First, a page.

At the time I most of these pictures were taken I was working for an environmental laboratory and I had the majority of my collection in a storage building next door. The rest were at home. I didn't have a camera of my own, except for this "complimentary camera" from Earthlink, that cannot take clear pictures of small objects. Hence the blurry picture of the U. sandersonnii. So I borrowed co-workers and their cameras to take pictures every so often. Most of their cameras and pictures were okay, but not professional quality. But my supervisor had a real good camera, one that came with an instructional manual that was 2" thick. So ya know it can do a lot and compensate for less that the best conditions, like adequate lighting. Anyways, one day after work we went to the supply building and he took a bunch of pictures, such as the B. liniflora, D. paradoxa, D. madagascariensis, D. aliciae, and the D. adelae. (The D. spatulata and P. primuliflora were different cameras and different times). And then he allowed me to take his camera home with him to take pictures of the rest, which are those pigmy sundews. I am no skilled photographer and the lighting at home wasn't all that great. But the camera was capable of compensating. I "swear", thos plants didn't look as good in real life, as opposed to how they came out in the pictures. It was like looking at the grocery store pictures of fresh produce. I am still borrowing a friend's camera and it isn't like that of my old supervisor. I have to play with lighting and distance and dark backgrounds, etc... to get anything decent.

Would you like another go at Mexican butterworts? I have sprouted many from the leaves and have extras. They are really easy to take care of, so long as they don't get drowned. I speak from experience!


Pigmy sundews are attractive plants. They have 2 detractors. The only successful way to obtain them is from gemmae. Seeds don't work and they don't produce plantlets or sprout from leaves. But gemmae are produced in the fall and the season for harvesting them is pretty well over. I just received some that a friend collected in January and kept in the fridge for several weeks. Many still sprouted in his fridge. This brings me to the second drawback. They come from an area in Australia that has harsh, arid summers, where they dieback for that time. Their adaptation to the lack of water and intense heat is to develop long, thin roots. But these roots also make them very sensitive to being disturbed. They can easily die if just bumped. I have witnessed that! So shipping mature plants is basically as setup for failure.

Below is a link to the current inventory

Here is a link that might be useful: Winter 2007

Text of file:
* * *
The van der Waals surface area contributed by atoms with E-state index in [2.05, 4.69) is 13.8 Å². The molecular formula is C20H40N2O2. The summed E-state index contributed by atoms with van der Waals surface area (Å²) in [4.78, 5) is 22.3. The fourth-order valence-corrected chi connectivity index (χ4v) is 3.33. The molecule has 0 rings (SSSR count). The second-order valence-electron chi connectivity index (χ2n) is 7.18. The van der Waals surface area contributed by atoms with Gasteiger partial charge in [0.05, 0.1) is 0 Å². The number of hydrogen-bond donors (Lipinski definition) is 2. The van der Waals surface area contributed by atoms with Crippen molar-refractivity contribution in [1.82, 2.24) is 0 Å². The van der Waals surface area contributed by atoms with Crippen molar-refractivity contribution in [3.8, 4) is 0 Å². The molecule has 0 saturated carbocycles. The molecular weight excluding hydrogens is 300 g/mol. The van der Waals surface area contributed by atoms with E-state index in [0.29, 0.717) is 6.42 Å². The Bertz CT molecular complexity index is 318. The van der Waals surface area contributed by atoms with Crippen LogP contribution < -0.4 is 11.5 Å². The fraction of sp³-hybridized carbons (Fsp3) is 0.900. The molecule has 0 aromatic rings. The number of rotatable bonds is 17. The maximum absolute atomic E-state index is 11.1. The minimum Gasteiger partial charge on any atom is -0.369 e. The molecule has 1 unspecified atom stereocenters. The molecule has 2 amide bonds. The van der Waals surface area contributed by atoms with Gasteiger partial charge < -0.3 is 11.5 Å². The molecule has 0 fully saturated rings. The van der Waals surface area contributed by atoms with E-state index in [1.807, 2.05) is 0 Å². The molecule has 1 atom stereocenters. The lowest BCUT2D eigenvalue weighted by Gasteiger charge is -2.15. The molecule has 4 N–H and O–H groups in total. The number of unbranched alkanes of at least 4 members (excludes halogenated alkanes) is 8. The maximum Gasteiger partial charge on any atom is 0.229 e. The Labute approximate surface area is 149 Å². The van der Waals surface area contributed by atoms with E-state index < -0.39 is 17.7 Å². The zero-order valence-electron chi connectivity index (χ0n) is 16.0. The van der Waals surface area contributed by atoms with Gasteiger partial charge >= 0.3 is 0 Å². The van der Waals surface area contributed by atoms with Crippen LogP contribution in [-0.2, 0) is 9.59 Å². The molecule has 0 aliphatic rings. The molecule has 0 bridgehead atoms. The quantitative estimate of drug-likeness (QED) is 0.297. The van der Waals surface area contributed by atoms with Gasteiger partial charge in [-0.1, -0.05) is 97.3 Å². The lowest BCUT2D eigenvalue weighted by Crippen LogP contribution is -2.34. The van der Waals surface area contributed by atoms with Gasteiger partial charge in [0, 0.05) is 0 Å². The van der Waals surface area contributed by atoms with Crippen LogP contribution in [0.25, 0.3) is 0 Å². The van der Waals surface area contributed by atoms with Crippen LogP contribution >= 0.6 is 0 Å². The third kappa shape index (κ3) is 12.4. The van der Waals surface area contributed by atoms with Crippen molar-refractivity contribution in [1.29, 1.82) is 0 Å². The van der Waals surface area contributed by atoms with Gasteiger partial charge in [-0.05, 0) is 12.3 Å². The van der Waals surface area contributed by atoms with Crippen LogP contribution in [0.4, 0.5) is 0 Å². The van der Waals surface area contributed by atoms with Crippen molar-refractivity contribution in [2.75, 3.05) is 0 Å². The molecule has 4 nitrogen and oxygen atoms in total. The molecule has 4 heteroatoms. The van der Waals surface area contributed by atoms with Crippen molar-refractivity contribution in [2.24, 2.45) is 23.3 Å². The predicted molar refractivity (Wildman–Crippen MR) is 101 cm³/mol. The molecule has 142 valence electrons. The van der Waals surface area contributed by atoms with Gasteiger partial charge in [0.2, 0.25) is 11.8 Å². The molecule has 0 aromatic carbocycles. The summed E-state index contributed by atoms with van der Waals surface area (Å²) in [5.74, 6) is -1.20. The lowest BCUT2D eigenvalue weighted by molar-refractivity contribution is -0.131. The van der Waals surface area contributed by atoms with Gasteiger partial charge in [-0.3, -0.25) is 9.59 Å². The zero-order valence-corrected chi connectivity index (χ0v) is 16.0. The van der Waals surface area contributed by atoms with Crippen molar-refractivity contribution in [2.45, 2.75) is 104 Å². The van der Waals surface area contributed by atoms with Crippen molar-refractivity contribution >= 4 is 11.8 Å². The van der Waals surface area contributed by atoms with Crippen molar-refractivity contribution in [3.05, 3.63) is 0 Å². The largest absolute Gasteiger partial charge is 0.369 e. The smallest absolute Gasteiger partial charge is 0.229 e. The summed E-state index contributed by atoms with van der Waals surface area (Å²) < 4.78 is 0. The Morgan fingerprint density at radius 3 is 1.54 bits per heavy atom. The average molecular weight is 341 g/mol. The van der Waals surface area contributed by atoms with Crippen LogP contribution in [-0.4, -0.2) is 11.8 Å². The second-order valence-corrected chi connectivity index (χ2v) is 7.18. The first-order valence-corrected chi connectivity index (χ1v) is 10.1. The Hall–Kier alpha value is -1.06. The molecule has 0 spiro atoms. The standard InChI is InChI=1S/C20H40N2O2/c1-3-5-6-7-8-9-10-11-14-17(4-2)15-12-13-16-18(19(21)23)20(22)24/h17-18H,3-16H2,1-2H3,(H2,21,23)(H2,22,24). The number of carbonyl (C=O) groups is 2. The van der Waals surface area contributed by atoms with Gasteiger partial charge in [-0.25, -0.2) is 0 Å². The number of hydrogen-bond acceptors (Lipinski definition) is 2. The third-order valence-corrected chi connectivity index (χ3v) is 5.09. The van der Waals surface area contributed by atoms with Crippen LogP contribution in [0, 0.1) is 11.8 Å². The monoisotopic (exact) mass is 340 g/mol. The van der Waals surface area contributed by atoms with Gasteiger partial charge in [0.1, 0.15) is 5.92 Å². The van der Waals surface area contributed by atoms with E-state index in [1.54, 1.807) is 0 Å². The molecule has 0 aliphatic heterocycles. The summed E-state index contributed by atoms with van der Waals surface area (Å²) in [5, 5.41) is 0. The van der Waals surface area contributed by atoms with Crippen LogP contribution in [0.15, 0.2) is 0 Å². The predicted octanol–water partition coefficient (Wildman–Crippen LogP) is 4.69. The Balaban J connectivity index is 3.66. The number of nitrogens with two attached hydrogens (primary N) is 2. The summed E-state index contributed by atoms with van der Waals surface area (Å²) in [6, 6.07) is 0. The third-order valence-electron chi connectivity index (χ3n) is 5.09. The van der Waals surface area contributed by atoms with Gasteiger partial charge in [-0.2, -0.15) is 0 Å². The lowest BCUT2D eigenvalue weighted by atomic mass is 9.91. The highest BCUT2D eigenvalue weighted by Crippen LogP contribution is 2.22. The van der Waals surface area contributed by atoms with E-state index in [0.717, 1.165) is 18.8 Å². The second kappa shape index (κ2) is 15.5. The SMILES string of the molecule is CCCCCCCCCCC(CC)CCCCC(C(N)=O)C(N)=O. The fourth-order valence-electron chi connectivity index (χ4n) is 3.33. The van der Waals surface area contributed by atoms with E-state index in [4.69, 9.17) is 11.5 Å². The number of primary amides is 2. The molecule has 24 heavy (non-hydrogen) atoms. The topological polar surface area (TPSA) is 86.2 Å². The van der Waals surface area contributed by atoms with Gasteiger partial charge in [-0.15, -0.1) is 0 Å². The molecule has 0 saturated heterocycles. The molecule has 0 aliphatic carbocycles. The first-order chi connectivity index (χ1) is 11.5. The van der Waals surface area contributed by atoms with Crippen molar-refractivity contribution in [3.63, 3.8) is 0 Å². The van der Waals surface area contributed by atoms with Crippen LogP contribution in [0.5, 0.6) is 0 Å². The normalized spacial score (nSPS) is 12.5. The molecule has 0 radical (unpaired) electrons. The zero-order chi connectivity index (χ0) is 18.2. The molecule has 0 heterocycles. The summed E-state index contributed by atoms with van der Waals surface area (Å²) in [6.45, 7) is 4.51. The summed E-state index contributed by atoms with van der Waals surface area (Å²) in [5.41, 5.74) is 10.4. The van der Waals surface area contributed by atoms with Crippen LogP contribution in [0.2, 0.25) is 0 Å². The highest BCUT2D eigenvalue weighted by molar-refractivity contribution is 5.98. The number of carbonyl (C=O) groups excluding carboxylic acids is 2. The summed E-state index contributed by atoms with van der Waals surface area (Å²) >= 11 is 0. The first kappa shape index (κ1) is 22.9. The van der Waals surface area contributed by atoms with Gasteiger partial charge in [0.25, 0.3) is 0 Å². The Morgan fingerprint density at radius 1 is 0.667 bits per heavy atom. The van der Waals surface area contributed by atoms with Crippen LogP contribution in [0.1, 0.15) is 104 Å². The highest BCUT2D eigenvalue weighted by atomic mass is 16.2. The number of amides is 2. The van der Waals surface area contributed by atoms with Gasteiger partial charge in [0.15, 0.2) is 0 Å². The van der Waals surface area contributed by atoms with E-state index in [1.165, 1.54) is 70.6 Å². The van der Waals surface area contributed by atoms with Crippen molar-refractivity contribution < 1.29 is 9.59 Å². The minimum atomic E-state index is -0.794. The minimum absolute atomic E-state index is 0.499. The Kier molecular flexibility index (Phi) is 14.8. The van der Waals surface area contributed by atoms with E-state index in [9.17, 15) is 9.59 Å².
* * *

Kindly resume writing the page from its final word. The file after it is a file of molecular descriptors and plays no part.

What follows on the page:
Bookmark   March 17, 2007 at 10:43AM
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Hello tragikmuse,

Also, contradictory information might also be the result of different people growing different plants. Tropical carnivores, like Nepenthes and some sundews, do well in partial sun for the most part, so can be grown indoors and do not require dormancy. Temperate carnivores, like Dionaea muscipula (Venus flytraps), Sarracenias, and some sundews, like the prototypical Drosera rotundifolia and Drosera filiformis require the dormancy period and greater light levels.

What I would suggest is trying a few of the tropicals that are known easy growers, like Drosera adelae, Drosera spatulata, Nepenthes sanguinaea, Drosera binata, and Drosera capensis (some of my favorites) at first, then work up to temperate species that might need to grow outdoors for optimal conditions (particularly flytraps and Sarracenias). I would suggest obtaining healthy, young plants from a reputable grower that provides feedback and easy to follow information about the species you acquire. Some growers will send you sickly plants bareroot with contradictory or difficult information while others will send them healthy, vigorous, with good info, and in pots very quickly by mail. Just do your homework in seeking a good nursery and go from there.

If you like to wait, try seeds from tropical sundews. They grow fast and vigorously and do not require stratification. Just get them from a reputable and established source.

In any case, remember the mantra, no fertilizer, acid soil mix, good light, and distilled or rain water only. Also, high humidity is not required for most. I grow all my tropicals in southeast Texas indoors in pots under flourescent lights. The sundews are flowering now and the Nepenthes is producing pitchers nonstop.

Have fun with this addictive and cool hobby.

    Bookmark   April 6, 2007 at 7:39PM
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And getting them from forum members for just the cost of shipping is a whole lot cheaper!

    Bookmark   April 6, 2007 at 7:46PM